Thank you

Peter Ferling October 25th, 2007 10:30 AM

http://www.cineform.com/technology/H...ysis051011.htm

Kevin Janisch October 26th, 2007 11:09 AM

Currently evaluating Vegas 8a after being a Premiere user since version 4. Came across this article which I thought was excellent reading and what was really what got me to download the Vegas trial:

http://blogs.digitalmediaonlineinc.c...ntry/200704131

Rob Gregory-Browne October 30th, 2007 12:11 PM

I'm using Vegas 8 to edit native HDV files. It works like a charm. After several hours it can tend to bog down, but I find this true for other apps as well.

Mark Stavar November 1st, 2007 08:55 PM

Quote:

Originally Posted by Kevin Janisch (Post 765277)
Currently evaluating Vegas 8a after being a Premiere user since version 4. Came across this article which I thought was excellent reading and what was really what got me to download the Vegas trial:

http://blogs.digitalmediaonlineinc.c...ntry/200704131

I found it interesting that the graphic displayed in this blog post includes a screenshot of "Cinelerra", and open-source Linux NLE http://heroinewarrior.com.

I have tried Cinelerra a number of times. It too had its roots in sound recording/mixing. unfortuantely it is just not up to scratch in many ways, and I found I could just never get that sense of confidence one needs when one is about to launch into a big project. Pity, because Linux needs a good NLE product. If only Vegas ran on Linux...

William Boehm November 2nd, 2007 12:06 PM

need for an intermediate codec with vegas 8?
 
I have a large number of wildlife tapes taken over the summer, and need to decide on a pc editing solution. i appreciate this forum. Vegas 8 seems to be more 'user friendly and intuitive' but do you need an intermediate codec like cineform 'avid' or can Vegas be used without one. bill

Bill Mecca November 2nd, 2007 05:18 PM

Mark,

I remember reading recently about someone successfully using Vegas on a Linux box under a windows emulator, If I can find that info I will post it. Not a pure Linux, but whatever works eh? ;-)

Mark Gervasoni November 2nd, 2007 06:01 PM

Vegas 8 user and plug ins
 
I've used Vegas since starting with Platinum a couple of years ago and am very happy with it. I upgraded to 7 and now 8 Pro and find it by far the best yet. I also use Boris Red 4.1 for titling, transitions, and effects; however most things can be done well in Vegas. Once you figure out Boris FX though, there is no going back. It is a great compositing program both in and out of Vegas.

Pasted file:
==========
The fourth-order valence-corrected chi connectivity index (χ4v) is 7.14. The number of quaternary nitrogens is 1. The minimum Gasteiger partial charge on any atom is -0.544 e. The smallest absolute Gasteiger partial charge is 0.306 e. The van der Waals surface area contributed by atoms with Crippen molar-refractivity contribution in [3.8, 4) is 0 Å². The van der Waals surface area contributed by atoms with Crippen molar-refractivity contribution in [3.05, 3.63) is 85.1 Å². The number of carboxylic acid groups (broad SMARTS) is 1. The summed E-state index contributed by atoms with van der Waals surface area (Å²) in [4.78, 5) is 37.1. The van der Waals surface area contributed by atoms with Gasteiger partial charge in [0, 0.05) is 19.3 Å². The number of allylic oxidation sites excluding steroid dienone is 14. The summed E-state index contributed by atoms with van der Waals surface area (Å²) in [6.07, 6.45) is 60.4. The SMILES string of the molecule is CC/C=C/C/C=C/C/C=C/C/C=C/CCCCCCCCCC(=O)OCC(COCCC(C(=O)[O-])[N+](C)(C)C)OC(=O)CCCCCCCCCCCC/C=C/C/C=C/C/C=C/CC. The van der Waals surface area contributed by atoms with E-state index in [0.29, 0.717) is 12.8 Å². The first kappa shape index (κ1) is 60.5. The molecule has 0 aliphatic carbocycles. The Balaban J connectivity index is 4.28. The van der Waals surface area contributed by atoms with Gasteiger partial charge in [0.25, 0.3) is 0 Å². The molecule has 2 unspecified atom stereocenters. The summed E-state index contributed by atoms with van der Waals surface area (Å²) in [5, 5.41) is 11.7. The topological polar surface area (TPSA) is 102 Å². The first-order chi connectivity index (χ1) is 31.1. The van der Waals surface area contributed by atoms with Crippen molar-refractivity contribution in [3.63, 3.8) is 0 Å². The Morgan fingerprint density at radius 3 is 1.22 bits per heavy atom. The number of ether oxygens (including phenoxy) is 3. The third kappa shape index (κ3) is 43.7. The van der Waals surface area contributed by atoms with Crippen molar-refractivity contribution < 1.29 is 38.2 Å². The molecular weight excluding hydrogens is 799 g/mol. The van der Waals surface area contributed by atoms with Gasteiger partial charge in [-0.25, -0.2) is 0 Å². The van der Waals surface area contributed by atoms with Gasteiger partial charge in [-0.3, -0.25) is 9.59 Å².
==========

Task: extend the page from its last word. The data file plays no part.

I capture and edit HDV from my Sony HVR A1U with no problems at all (very stable) and I also edit my Panasonic AG-HVX 200 footage using the Raylight plugin from DVFilm (either straight from the MXF file or converted to a Raylight AVI - that makes it more portable to use in other programs).

Investigate the plugins from VASST as well. There is a wide range of products and training on their site. You can also find lots of how to videos on You Tube as well.

Vegas is often discounted as not a professional program. My opinion is simple, if you work that hard at this and sell enough jobs and edit them you will discover the day that you need an upgrade to Premiere, AVID or whatever is the hot thing at the moment. In the meantime, Vegas simply works well and gets the job done. Plus it has great audio tools (and incorporation with their other programs - I use Cinescore, Sound Forge, Acid Studio, and XMC and they all work effortlessly with Vegas).

I have some samples on my web site at www.newmediadevcorp.com that were all done on Vegas. I'm still no master, but I'm learning all the time and adding to my bag of tricks. I've been working on both a laptop (HP9060 with 2 gigs ram) and a cheap Compaq Desktop (1 gig) that is several years old. They both run Vegas well. Now that I am also doing more animation work, I just ordered the parts to build my first dedicated workstation (Intel Quad Core, 4 megs ram, NVidia Quadro FX1500 board). My point goes back to the previous paragraph - as you grow, you add to your capabilities as an editor and to run your business. I think if you start with too much you get overwhelmed and never really learn what you have (I just started with Maya 2008 and will find out if I've overstepped my mental abilities, for example).

As far as Premiere goes, I cuss everytime I open an Adobe product (yes, I am kidding). It seems like the Adobe products I use are all former something else... Dreamweaver, Flash 8 Pro, Serious Magic Ultra II, DV Rack HD, etc...). Adobe has amassed an incredible arsenal of products and sort of supports them. I just can't seem to bring myself to CS3 and dedicate myself to their workflow. I've got to have some independence somewhere! Fight the power! Get Vegas!